Why It's Always Sunny in Philadelphia and star Rob McElhenney deserve Emmys
It’s Always Sunny in Philadelphia has long been one of television’s most audacious — and audaciously satirical — sitcoms. The FXX comedy’s writers have never been afraid to sink their teeth into a hot-button issue, expertly tackling topics ranging from white privilege (“The Gang Turns Black”) to the #MeToo movement (“Time’s Up For The Gang”) through the escapades of their politically backward, notoriously sociopathic bar owners.
The series has also not been shy about tackling the conflict between religiously conservative ideology and LGBTQ+ acceptance — embodied by Rob McElhenney’s dopey, cognitively dissonant Mac. The core of Mac’s character throughout the series is his long-running internal struggle between his Catholicism and his sexuality. In season 12’s “Hero or Hate Crime?, he came out to his closest friends — who had known about his repressed sexuality for years — so he could claim ownership of a $2 lottery scratcher. Mac entered 2018’s season 13 of It’s Always Sunny as a gay man, but not a proud one. He’d come out to his inner circle, sure, but he’d done so in the impulsive manner in which he does everything else, and he was still unsure of his place both among his friends and in the LGBTQ+ community.
In season 13’s game-changing finale, “Mac Finds His Pride,” the show made perhaps the strongest choice it has ever made. While the first two-thirds of the episode is business as usual, with the gang grossly misunderstanding Pride and treating Mac poorly, it ends with Mac coming out to his father by performing a wholly surprising, beautiful five-minute contemporary dance. The dance is so profound that Frank (Danny DeVito), a frequent user of homophobic slurs and a man who claimed to have never “gotten” Mac’s sexuality, is moved to tears. DeVito added a remarkable gravitas and sincerity to the episode’s final line: “Oh my God. I get it.”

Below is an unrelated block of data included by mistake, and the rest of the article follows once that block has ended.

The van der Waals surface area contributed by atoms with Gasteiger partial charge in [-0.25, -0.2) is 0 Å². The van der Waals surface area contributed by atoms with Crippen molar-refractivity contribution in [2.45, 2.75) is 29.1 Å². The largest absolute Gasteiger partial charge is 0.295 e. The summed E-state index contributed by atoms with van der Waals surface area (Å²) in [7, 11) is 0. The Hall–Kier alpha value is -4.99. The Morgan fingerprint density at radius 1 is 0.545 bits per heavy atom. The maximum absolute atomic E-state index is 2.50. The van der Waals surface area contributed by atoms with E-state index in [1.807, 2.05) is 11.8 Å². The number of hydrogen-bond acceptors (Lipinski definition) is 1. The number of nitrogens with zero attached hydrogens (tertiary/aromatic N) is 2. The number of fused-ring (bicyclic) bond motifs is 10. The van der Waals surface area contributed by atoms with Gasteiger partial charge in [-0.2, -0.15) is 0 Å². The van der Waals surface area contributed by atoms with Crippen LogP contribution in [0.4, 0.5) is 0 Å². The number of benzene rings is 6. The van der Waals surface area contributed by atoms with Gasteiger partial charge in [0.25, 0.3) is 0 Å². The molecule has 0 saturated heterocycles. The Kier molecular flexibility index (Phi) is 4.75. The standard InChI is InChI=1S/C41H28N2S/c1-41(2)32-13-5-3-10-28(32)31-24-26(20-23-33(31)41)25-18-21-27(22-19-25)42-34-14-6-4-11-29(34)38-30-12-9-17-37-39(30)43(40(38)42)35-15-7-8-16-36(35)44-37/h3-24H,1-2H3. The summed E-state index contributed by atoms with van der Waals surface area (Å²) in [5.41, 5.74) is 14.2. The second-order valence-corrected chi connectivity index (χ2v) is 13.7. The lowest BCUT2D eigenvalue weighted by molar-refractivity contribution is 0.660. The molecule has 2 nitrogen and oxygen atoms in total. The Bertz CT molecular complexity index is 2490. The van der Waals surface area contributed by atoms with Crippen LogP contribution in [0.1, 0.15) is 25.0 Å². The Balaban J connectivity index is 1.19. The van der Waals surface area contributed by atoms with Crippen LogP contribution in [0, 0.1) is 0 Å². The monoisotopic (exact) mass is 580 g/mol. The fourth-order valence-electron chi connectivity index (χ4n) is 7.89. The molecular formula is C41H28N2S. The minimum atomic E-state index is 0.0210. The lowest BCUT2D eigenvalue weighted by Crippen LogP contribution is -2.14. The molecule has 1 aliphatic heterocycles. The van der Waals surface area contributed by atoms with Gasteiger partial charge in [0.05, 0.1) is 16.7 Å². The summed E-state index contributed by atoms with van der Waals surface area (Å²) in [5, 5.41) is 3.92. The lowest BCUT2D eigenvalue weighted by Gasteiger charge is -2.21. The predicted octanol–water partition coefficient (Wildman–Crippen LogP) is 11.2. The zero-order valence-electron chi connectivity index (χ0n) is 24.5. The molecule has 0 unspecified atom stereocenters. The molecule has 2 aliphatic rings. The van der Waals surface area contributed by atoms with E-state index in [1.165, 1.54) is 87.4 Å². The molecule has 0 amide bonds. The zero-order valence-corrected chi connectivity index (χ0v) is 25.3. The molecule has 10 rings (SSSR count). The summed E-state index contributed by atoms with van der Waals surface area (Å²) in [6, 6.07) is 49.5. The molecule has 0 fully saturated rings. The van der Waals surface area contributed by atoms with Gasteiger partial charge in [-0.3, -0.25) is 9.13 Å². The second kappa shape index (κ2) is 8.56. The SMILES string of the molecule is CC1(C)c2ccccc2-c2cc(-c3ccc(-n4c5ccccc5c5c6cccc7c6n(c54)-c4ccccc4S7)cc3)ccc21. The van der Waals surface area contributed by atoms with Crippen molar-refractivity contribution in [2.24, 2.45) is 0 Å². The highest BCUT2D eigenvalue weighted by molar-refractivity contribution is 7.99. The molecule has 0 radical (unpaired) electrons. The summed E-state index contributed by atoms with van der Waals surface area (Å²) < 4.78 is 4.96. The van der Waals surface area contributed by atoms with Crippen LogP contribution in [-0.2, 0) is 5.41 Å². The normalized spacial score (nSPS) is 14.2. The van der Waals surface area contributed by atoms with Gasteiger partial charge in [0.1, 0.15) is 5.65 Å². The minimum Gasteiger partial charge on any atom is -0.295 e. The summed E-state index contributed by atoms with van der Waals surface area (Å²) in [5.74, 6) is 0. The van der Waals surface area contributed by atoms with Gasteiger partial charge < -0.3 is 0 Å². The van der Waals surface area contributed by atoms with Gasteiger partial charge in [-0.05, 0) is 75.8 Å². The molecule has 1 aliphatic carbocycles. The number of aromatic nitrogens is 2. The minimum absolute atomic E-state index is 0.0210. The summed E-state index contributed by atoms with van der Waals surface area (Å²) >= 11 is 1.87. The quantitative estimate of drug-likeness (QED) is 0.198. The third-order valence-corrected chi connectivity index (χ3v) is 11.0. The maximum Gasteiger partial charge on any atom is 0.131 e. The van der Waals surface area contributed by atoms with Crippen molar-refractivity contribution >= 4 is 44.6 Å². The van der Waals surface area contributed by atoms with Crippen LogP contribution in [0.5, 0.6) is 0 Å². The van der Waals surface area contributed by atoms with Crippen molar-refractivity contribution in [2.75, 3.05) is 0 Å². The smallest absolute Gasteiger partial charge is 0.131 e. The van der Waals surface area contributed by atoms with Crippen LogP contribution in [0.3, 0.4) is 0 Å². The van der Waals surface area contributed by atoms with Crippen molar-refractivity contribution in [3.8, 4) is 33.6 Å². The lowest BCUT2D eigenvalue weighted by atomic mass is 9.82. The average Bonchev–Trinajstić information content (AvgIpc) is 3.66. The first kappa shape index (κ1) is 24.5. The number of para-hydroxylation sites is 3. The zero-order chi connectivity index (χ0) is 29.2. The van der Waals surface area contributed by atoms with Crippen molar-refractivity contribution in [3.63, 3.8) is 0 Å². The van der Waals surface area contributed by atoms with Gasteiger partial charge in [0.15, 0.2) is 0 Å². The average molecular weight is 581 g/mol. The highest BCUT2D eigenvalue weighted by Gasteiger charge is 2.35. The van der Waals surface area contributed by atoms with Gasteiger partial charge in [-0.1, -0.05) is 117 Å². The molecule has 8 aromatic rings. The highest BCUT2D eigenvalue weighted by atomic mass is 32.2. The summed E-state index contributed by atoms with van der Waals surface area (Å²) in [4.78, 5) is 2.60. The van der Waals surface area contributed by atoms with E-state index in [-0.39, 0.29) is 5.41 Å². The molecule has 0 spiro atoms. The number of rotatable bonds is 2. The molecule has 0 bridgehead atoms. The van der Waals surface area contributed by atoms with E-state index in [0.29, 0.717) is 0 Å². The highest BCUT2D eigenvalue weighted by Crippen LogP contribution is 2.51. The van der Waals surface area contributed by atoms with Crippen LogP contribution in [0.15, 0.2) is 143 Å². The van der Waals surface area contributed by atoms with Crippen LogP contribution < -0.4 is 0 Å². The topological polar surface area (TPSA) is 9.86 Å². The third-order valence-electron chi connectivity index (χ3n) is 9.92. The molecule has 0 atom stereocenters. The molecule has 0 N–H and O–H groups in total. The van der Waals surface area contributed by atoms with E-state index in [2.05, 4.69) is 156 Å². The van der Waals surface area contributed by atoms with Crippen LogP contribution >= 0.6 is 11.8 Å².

It isn’t exactly difficult to be critical of an overt public display of LGBTQ+ ally-ship. In television shows and movies, queer characters are often underdeveloped or sidelined, and their adversaries — often conservative homo/transphobes — are caricatures. But in It’s Always Sunny’s case, it’s different. The care with which the show crafted Mac and Frank as satirical archetypes of the sexually repressed Catholic and the transgressive rich man over the course of 13 seasons ended up, paradoxically, giving them multiple dimensions, full characters, and complex relationships.
The beauty of Frank’s last line is that it’s a sympathetic epiphany from a man who, until that point, had not one ounce of sympathy toward Mac in his whole body. The audacity of the episode’s turn isn’t simply that it decided to feature an emotional dance number — it’s that it flipped the genre of a sitcom on its head by mining the depths of a 14-year relationship for the gold to take Mac and Frank out of stasis and move them forward on a fundamental level.
It’s Always Sunny in Philadelphia returns for season 14 on Sept. 25 at 10 p.m. ET on FXX.
It's Always Sunny in Philadelphia